Monday was our first day at the work site, and our first time meeting the fabulous Habitat for Humanity crew in Lafayette. On site there were several paid workers, our project manager, and many volunteers, all of whom were endlessly patient with us over the coming week as they taught us various house-building skills. There were three houses on site, all at different stages of development. I spent the first day in the house that was the most done, putting on finishing touches. With a team of three we spent the day painting doors, door frames, windowsills, and trim.
For lunch that day we were treated to a Louisiana special – red beans and rice, served with cornbread. This is a classic Louisiana Creole dish and the site workers told us that red beans and rice is always served on Mondays, although no one was sure why. A internet search now tells me that it’s because Monday used to be wash day, and people would simmer the dish while doing their laundry. As well, ham was traditionally served on Sundays, so leftover ham could be thrown into the red beans. It was pretty delicious, and also a treat to have a homemade, authentically local meal while travelling!
After work, we went out for a swamp tour at nearby Lake Martin. We arrived just in time to be the last tour of the day, and the sun was setting as our guide took us around the lake and bayou.
With the warm sun, several alligators were out sunning themselves on the north side of the lake, giving us some amazing views.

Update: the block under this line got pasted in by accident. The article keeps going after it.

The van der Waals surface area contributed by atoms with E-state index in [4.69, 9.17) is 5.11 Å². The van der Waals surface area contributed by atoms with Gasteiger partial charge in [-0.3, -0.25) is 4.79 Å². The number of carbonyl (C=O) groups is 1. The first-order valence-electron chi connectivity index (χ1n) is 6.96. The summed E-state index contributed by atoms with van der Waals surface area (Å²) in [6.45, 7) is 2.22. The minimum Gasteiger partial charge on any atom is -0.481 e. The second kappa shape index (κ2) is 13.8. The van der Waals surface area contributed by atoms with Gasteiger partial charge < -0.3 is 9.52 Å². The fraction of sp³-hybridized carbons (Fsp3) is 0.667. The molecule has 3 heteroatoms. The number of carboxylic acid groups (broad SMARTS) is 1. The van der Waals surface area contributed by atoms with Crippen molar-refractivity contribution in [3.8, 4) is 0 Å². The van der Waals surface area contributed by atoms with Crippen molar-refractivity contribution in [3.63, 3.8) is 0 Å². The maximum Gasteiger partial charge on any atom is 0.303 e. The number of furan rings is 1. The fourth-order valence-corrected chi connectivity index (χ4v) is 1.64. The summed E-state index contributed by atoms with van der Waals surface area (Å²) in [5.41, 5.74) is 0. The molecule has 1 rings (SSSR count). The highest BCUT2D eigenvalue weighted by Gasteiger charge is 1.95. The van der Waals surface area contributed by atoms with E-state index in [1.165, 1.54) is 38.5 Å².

Lake Martin also holds some of Louisiana’s largest nesting colonies for water birds, and adjoins a nature preserve. The bird life was abundant (which I loved!); we saw lots of Great Blue Herons, Great White Egrets, Anhinga, Little Blue Herons, and more.
The whole swamp was absolutely beautiful. Our guide told us that Lake Martin is a relatively young swamp, with the oldest tree only about five hundred years old. As well, he told us that swamps are extremely clean ecosystems, and that if there’s that “swampy” smell, it’s because something else has gotten into the water or is disrupting the system.
Swamp sunset (photo from my friend Jen). These are Cypress trees, the state tree of Louisiana.
The tour finished with the guide taking us to look at an old alligator nest, which basically looks like a mound of dirt. He moved the boat about ten feet and showed us this year’s nest, which was teeming with baby alligators. Then he casually pointed into the water at a pair of eyes, floating five feet away from our boat, and said, “There’s the mother.”
After spending a minute to determine we weren’t about to do anything, the mama alligator moved away and hung out about twenty feet from our boat while we took photos. We were less assured after our guide told us that alligators can propel themselves out of the water if they want to.
Mama gator – you can just see her eyes and back in the water:
We got back to the docks just as the sun was setting – another full day done.
Sunset in the bayou (photo from Jen):